Frontal section through the region of the ear in a human embryo 4 mm. long (Carnegie Collection, No. 588, slide 6, row 6, section 6). The section is 15 um thick and is enlarged 90 diameters. It shows part of the brain-wall and the otic vesicle with the surrounding mesenchyme. The nuclei of the latter are more numerous in the neighborhood of the vesicle, indicating the beginning of the capsular condensation.

Fig. 6

Horizontal section through the region of the ear in a human embryo 9 mm. long (Carnegie Collection, No. 721, slide 5, row 2, section 1). The section is 15 um thick and is enlarged 90 diameters. It shows a distinct condensation of the mesenchyme around the otic vesicle, particularly on its lateral surface (above) where it extends frotn the surface of the vesicle to about half the distance from the vesicle to the ectoderm.

Fig. 7

Frontal section through the labyrinth in a human embryo 11 mm. long (Carnegie Collection, No. 353, slide 16, row 3, section 4). The section is 10ft thick and is enlarged 90 diameters. It shows the vestibular part of the labyrinth with the appendage opening out of it and passes transversely through the pouches whose margins are to form the superior and lateral semicircular ducts. There is now a very complete capsule of condensed mesenchyme surrounding every part of the labyrinth, with the exception of the appendage and the regions of the interna! auditory meatus and the fenestra cochleae.

Fig. 8

Horizontal section through the otic capsule in a human embryo 15 mm. long (Carnegie Collection, No. 719, slide 3, row 2, section 3). The section is 40 um thick and is enlarged 90 diameters. It shows a portion of the utricle below and the superior semicircular duct above. Surrounding these is a definite capsule of precartilage tissue.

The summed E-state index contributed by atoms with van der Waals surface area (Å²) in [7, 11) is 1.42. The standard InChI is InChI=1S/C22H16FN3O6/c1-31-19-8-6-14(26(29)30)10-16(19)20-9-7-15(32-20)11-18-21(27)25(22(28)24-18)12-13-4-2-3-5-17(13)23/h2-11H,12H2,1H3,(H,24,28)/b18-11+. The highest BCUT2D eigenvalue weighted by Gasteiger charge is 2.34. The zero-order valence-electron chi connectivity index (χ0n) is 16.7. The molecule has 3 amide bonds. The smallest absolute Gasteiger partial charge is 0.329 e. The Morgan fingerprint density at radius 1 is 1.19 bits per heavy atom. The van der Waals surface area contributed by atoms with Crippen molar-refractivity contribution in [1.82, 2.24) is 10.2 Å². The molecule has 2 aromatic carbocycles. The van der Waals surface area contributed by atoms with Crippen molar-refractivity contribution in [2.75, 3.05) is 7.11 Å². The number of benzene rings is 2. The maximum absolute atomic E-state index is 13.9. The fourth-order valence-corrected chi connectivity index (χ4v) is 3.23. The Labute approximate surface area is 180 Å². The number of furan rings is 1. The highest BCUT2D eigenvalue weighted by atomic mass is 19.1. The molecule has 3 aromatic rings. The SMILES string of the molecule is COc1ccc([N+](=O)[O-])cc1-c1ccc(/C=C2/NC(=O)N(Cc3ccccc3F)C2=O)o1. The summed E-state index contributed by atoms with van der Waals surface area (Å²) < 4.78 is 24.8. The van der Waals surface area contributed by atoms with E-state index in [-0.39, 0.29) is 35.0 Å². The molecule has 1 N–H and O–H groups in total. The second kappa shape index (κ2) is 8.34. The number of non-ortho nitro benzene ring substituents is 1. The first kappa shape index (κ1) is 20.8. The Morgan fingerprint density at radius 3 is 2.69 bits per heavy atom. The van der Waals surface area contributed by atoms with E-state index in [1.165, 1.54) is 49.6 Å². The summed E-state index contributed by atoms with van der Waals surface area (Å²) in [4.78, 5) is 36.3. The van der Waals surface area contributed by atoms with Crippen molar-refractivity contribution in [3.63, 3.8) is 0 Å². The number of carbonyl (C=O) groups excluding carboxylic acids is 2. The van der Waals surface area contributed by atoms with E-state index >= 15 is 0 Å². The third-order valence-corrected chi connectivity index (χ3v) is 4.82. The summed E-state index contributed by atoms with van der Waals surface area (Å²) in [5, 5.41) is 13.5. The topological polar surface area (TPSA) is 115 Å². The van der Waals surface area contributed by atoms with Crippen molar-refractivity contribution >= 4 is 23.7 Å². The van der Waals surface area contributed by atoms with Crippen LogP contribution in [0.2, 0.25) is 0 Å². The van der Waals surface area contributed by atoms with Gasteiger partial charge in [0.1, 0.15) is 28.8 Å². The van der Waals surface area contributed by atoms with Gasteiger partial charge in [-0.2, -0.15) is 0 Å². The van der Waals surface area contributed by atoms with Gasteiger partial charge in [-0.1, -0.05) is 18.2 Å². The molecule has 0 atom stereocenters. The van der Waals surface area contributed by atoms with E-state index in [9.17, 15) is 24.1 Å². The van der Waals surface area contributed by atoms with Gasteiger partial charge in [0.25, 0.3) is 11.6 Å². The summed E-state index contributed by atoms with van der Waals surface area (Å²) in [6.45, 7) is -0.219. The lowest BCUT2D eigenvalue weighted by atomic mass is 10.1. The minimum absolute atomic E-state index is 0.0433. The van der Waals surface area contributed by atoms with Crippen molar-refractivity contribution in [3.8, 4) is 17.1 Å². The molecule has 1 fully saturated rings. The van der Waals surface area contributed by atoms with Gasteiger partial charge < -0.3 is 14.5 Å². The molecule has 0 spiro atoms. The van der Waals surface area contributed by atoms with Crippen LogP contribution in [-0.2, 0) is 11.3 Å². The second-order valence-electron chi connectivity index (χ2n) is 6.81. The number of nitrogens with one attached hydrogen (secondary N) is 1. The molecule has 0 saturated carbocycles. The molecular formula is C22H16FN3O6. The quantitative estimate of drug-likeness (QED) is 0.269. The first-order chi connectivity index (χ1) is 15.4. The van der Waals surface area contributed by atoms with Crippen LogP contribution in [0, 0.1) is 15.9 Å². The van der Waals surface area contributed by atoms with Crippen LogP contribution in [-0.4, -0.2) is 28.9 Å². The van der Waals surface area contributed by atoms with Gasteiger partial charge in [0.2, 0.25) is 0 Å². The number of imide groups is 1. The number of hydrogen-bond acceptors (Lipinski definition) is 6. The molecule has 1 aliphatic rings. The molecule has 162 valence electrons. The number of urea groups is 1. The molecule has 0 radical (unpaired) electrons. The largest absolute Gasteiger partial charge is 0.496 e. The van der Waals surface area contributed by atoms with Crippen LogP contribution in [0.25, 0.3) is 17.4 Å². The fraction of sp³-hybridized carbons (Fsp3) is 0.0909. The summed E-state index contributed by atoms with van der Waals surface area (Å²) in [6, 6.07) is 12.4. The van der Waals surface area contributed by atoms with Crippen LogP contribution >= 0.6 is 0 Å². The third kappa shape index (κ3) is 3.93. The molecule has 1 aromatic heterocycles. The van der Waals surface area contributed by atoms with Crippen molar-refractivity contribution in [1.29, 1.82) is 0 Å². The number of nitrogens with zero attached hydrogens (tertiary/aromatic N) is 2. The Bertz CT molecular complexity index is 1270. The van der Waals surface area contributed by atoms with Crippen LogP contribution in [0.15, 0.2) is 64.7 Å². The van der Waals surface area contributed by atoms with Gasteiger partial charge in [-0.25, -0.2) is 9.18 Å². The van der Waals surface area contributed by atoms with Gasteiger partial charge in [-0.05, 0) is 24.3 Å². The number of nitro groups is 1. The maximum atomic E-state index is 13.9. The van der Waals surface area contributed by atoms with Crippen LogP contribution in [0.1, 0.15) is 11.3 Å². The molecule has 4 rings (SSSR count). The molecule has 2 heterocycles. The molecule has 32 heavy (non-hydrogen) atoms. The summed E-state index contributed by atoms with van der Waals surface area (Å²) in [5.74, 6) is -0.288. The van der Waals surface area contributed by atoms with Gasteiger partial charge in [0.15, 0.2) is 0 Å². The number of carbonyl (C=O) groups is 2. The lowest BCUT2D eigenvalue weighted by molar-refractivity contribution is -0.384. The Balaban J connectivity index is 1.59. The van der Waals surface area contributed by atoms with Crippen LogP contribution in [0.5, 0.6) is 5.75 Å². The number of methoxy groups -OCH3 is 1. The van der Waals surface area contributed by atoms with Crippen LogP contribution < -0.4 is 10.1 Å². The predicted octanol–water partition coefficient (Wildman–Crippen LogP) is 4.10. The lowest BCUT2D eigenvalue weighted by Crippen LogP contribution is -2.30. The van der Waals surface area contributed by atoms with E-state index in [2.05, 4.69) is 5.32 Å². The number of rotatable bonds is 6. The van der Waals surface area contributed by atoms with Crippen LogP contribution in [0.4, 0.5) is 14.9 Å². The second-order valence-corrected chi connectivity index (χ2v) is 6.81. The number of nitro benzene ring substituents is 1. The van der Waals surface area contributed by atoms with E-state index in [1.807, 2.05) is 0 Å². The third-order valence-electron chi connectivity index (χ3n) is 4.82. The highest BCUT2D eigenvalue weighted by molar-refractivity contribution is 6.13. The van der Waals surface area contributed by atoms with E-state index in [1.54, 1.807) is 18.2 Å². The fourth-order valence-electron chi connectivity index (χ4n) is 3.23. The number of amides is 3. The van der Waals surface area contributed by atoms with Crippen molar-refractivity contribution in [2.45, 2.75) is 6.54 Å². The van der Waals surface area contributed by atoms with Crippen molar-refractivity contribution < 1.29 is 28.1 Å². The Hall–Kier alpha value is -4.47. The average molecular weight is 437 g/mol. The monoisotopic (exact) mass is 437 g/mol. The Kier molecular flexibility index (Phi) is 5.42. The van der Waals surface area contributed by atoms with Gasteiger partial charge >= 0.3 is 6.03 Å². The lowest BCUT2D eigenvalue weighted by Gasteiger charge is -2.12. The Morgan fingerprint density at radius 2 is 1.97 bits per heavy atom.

Fig. 9

Sagittal section through the otic capsule in a human embryo 18 mm. long (Carnegie Collection, No. 144, slide 4, row 1, section 3). The section is 40 um thick and is enlarged 90 diameters. Above is the posterior semicircular duct, and just below the center is the lateral semicircular duct. The otic capsule is now differentiated into relatively permanent are:is of prccarlilago and other are;is that are more temporary. The latter surround the epithelial ducts and indicate the future cartilaginous canals.

Fig. 10

Frontal section through the otic capsule in a human embryo 27 mm. crown-rump length (Carnegie Collection, No. 756a, slide 47, section 2). The section is 50 um thick and is enlarged 90 diameters. It passes transversely through the lateral semicircular canal. The epithelial duct is surrounded by a zone of temporary precartilage corresponding to the future cartilaginous canal. Just median to the duct (below it in the photograph) is a group of nuclei that forms the focus of the future growth of reticulum.

Fig. 11

Section through the lateral semicircular canal in a human fetus 30 mm. crown-rump (Carnegie Collection, No. 86, slide 46, section 2). The section is 50 um thick and is enlargetl 90 diameters. The main capsular mass is now differentiated into true cartilage. The zone of temporary precartilage is beginning to recede from the epithelial duct, leaving a reticular area in the interval, which is more pronounced on the median side of the duct (below it in the photograph).

Fig. 12

Section through the lateral semicircular canal in a human fetus 37 mm. crown-rump length (Carnegie Collection, No. 972, slide 20, section 1). The section is 50 um thick and is enlarged 90 diameters. The nuclei of the zone of temporary precartilage form a dark field that corresponds to the future cartiliiginous canal. Along the inner margin of this zone are seen large blood-vessels that belong to the periotic reticulum.

Fig. 13

Section through the lateral semicircular canal in a human fetus 35 mm. crown-rump length (Carnegie Collection, No. 199, slide 58, section 2). The section is 50 um thick and is enlarged 90 diameters. It is stained deeply with hematoxylin, showing the matrix of the cartilage but not the zone of precartilage that is to become the cartilaginous canal.

Plate 2